As the areal extent of estimated suitable habitat increases, the probability of accurately predicting a fossil reef locality also increases. As such, by designating large areas of the Earth as suitable in binary predictions, high predictive accuracy could be predicated. Therefore, we tested the null hypothesis that there is no difference between the predictive accuracy of fossil reef localities and those expected under a random distribution. To do so, 1000 sets of random spatial points were generated for each stage, with each set of points equal to the number of fossil coral reef localities within the respective stage. From these sets, the mean percentage of ‘accurately’ predicted random points (i.e. points intersecting with suitable areas) was calculated. Subsequently, one-sample (one-sided) Wilcoxon rank-sum tests were carried out to determine whether the percentage of randomly generated points intersecting with suitable habitats were significantly less than those of fossil reef localities (α = 0.05). To allow for potential uncertainty in palaeorotations, we also afforded a search buffer around reef localities, and evaluated whether any neighbouring cells in all directions were predicted as suitable. However, all statistical comparisons were restricted to results without a search buffer. As the predictive performance of binary predictions is also subject to binary threshold selection, we were also interested in whether suitability values associated with fossil reef localities were greater than those expected under random distributions. Therefore, we tested the null hypothesis that there is no difference between the suitability values associated with fossil reef localities and those expected under a random distribution. To do so, we carried out two-sample (one-sided) Wilcoxon rank-sum tests to determine whether suitability values associated with fossil reef localities from our continuous predictions were significantly greater than those expected under a random distribution (α = 0.05). To achieve this, we generated 1000 random spatial points for each stage within the bounds of the study area and extracted suitability values for both fossil reef sites and random points, using the median suitability grid for each stage.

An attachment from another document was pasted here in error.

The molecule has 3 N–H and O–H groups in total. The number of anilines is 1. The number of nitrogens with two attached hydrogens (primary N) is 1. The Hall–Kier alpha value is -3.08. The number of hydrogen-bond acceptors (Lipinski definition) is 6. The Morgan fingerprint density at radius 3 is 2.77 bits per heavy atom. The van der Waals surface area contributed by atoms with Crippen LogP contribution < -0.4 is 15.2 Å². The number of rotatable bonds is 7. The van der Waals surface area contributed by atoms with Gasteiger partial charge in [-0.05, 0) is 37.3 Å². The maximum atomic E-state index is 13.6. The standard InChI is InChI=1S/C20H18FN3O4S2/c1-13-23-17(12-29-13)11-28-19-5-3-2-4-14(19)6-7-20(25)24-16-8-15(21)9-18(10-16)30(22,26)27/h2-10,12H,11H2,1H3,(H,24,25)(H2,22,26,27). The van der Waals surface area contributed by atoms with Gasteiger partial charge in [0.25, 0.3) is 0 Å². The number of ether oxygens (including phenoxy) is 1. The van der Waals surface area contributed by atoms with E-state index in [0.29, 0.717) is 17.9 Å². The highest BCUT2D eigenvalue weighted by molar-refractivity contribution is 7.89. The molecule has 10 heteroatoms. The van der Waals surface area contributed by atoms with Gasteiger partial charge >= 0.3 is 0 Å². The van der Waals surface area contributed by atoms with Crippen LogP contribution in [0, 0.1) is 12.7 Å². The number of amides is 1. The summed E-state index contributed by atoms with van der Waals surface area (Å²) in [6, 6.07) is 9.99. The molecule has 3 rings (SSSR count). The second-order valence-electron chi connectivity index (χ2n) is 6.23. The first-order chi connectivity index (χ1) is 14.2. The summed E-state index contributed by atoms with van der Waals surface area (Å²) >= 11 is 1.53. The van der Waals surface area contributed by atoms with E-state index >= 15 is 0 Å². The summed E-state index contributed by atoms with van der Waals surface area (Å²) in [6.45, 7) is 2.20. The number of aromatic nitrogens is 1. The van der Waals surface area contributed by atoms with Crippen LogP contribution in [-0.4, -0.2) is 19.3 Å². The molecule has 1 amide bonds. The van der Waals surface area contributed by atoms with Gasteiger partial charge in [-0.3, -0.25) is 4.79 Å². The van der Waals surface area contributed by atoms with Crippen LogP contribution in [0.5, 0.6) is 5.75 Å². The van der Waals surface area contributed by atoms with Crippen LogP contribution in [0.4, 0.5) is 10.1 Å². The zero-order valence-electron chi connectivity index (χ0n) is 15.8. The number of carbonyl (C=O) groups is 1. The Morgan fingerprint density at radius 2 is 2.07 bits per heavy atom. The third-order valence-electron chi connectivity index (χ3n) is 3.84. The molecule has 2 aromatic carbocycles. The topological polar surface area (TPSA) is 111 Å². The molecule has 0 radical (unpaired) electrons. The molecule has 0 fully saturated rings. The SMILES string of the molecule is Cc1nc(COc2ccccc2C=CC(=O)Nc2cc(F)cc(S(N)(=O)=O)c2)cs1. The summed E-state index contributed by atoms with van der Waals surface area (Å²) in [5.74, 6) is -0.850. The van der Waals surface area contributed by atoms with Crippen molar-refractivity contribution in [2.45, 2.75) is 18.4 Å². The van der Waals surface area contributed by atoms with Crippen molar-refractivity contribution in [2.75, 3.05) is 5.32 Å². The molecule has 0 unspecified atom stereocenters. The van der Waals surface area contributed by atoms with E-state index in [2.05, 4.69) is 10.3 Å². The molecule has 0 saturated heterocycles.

Spatiotemporal patterns

To quantify temporal shifts in the palaeolatitudinal distribution of suitable habitat area from the Anisian–Piacenzian, the weighted centroid of suitable habitat area was determined from binary projections. To do so, the centroid of suitable cells for each stage was calculated with weights proportional to the area of each cell. This was necessary to correct for the influence of varying cell area with latitude. To prevent hemispheric differences influencing centroid calculation, we computed Northern and Southern Hemisphere centroids separately. We also calculated the palaeolatitudinal reef zone for each stage to quantify the latitudinal range of climatically suitable habitat area for coral reefs. This was quantified as the most poleward suitable cell in binary predictions for both the Northern and Southern hemispheres. This metric provides an estimation of the upper latitudinal limits of coral reef development and reef-associated biota. Finally, the areal extent of suitable habitat was calculated at global scale and within 20° palaeolatitudinal bins along the entire time series. To evaluate whether changes in the availability of climatically suitable habitat explain differences in the number of observed fossil reef sites, we implemented ordinary least-squares regression of the number of fossil coral reef sites against the global availability of climatically suitable habitat area.